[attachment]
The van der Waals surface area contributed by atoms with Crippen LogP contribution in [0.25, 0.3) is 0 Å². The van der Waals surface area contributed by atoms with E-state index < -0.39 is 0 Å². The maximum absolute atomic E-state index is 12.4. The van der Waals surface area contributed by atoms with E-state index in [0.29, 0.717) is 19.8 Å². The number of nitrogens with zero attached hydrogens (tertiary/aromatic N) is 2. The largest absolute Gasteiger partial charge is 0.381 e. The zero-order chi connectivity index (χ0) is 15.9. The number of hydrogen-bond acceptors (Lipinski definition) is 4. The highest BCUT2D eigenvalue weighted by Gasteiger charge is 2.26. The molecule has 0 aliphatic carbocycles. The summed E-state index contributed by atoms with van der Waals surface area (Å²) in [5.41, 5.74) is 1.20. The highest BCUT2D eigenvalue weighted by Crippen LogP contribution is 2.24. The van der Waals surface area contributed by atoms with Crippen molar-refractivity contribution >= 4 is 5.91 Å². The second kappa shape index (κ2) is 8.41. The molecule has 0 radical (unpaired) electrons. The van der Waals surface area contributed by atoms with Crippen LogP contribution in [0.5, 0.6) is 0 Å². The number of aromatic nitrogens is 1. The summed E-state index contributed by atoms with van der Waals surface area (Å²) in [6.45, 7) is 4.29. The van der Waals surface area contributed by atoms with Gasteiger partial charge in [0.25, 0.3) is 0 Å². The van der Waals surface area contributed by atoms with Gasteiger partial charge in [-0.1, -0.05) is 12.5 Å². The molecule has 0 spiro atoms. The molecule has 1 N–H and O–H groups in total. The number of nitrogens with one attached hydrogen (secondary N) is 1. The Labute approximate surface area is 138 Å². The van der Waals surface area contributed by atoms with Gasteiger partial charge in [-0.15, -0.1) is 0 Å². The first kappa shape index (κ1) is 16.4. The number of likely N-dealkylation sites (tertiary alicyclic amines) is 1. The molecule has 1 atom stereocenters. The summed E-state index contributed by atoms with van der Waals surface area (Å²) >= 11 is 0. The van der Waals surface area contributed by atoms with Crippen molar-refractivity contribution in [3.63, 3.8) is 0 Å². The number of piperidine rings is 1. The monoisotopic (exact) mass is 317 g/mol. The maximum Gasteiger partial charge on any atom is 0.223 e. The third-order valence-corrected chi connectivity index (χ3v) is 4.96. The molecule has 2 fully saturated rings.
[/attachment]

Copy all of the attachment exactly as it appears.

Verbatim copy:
The van der Waals surface area contributed by atoms with Crippen LogP contribution in [0.25, 0.3) is 0 Å². The van der Waals surface area contributed by atoms with E-state index < -0.39 is 0 Å². The maximum absolute atomic E-state index is 12.4. The van der Waals surface area contributed by atoms with E-state index in [0.29, 0.717) is 19.8 Å². The number of nitrogens with zero attached hydrogens (tertiary/aromatic N) is 2. The largest absolute Gasteiger partial charge is 0.381 e. The zero-order chi connectivity index (χ0) is 15.9. The number of hydrogen-bond acceptors (Lipinski definition) is 4. The highest BCUT2D eigenvalue weighted by Gasteiger charge is 2.26. The molecule has 0 aliphatic carbocycles. The summed E-state index contributed by atoms with van der Waals surface area (Å²) in [5.41, 5.74) is 1.20. The highest BCUT2D eigenvalue weighted by Crippen LogP contribution is 2.24. The van der Waals surface area contributed by atoms with Crippen molar-refractivity contribution >= 4 is 5.91 Å². The second kappa shape index (κ2) is 8.41. The molecule has 0 radical (unpaired) electrons. The van der Waals surface area contributed by atoms with Crippen LogP contribution in [0.5, 0.6) is 0 Å². The number of aromatic nitrogens is 1. The summed E-state index contributed by atoms with van der Waals surface area (Å²) in [6.45, 7) is 4.29. The van der Waals surface area contributed by atoms with Gasteiger partial charge in [0.25, 0.3) is 0 Å². The van der Waals surface area contributed by atoms with Gasteiger partial charge in [-0.1, -0.05) is 12.5 Å². The molecule has 0 spiro atoms. The molecule has 1 N–H and O–H groups in total. The number of nitrogens with one attached hydrogen (secondary N) is 1. The Labute approximate surface area is 138 Å². The van der Waals surface area contributed by atoms with Gasteiger partial charge in [-0.15, -0.1) is 0 Å². The first kappa shape index (κ1) is 16.4. The number of likely N-dealkylation sites (tertiary alicyclic amines) is 1. The molecule has 1 atom stereocenters. The summed E-state index contributed by atoms with van der Waals surface area (Å²) >= 11 is 0. The van der Waals surface area contributed by atoms with Crippen molar-refractivity contribution in [3.63, 3.8) is 0 Å². The number of piperidine rings is 1. The monoisotopic (exact) mass is 317 g/mol. The maximum Gasteiger partial charge on any atom is 0.223 e. The third-order valence-corrected chi connectivity index (χ3v) is 4.96. The molecule has 2 fully saturated rings.